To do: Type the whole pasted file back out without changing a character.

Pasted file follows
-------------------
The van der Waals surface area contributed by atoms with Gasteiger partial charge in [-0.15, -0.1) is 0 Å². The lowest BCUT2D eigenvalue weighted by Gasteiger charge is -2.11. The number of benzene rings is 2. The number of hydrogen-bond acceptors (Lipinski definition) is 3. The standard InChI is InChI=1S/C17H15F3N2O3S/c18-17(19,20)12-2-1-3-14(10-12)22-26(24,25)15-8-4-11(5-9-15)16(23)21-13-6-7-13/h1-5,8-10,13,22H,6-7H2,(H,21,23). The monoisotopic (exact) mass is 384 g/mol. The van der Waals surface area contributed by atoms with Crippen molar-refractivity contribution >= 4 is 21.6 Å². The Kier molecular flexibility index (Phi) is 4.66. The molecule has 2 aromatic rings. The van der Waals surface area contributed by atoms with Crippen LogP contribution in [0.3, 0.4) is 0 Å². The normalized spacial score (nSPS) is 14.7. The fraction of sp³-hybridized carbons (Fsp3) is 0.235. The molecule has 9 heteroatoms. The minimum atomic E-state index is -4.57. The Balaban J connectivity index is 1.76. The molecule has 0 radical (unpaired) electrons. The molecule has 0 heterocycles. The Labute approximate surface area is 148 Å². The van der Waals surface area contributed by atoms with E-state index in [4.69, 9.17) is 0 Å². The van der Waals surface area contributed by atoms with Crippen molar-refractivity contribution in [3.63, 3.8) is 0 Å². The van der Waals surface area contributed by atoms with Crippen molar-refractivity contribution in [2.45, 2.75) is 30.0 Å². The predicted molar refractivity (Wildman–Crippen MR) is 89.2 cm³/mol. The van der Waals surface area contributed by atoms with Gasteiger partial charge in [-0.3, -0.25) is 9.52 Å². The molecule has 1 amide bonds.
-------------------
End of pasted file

The van der Waals surface area contributed by atoms with Gasteiger partial charge in [-0.15, -0.1) is 0 Å². The lowest BCUT2D eigenvalue weighted by Gasteiger charge is -2.11. The number of benzene rings is 2. The number of hydrogen-bond acceptors (Lipinski definition) is 3. The standard InChI is InChI=1S/C17H15F3N2O3S/c18-17(19,20)12-2-1-3-14(10-12)22-26(24,25)15-8-4-11(5-9-15)16(23)21-13-6-7-13/h1-5,8-10,13,22H,6-7H2,(H,21,23). The monoisotopic (exact) mass is 384 g/mol. The van der Waals surface area contributed by atoms with Crippen molar-refractivity contribution >= 4 is 21.6 Å². The Kier molecular flexibility index (Phi) is 4.66. The molecule has 2 aromatic rings. The van der Waals surface area contributed by atoms with Crippen LogP contribution in [0.3, 0.4) is 0 Å². The normalized spacial score (nSPS) is 14.7. The fraction of sp³-hybridized carbons (Fsp3) is 0.235. The molecule has 9 heteroatoms. The minimum atomic E-state index is -4.57. The Balaban J connectivity index is 1.76. The molecule has 0 radical (unpaired) electrons. The molecule has 0 heterocycles. The Labute approximate surface area is 148 Å². The van der Waals surface area contributed by atoms with E-state index in [4.69, 9.17) is 0 Å². The van der Waals surface area contributed by atoms with Crippen molar-refractivity contribution in [3.63, 3.8) is 0 Å². The van der Waals surface area contributed by atoms with Crippen molar-refractivity contribution in [2.45, 2.75) is 30.0 Å². The predicted molar refractivity (Wildman–Crippen MR) is 89.2 cm³/mol. The van der Waals surface area contributed by atoms with Gasteiger partial charge in [-0.3, -0.25) is 9.52 Å². The molecule has 1 amide bonds.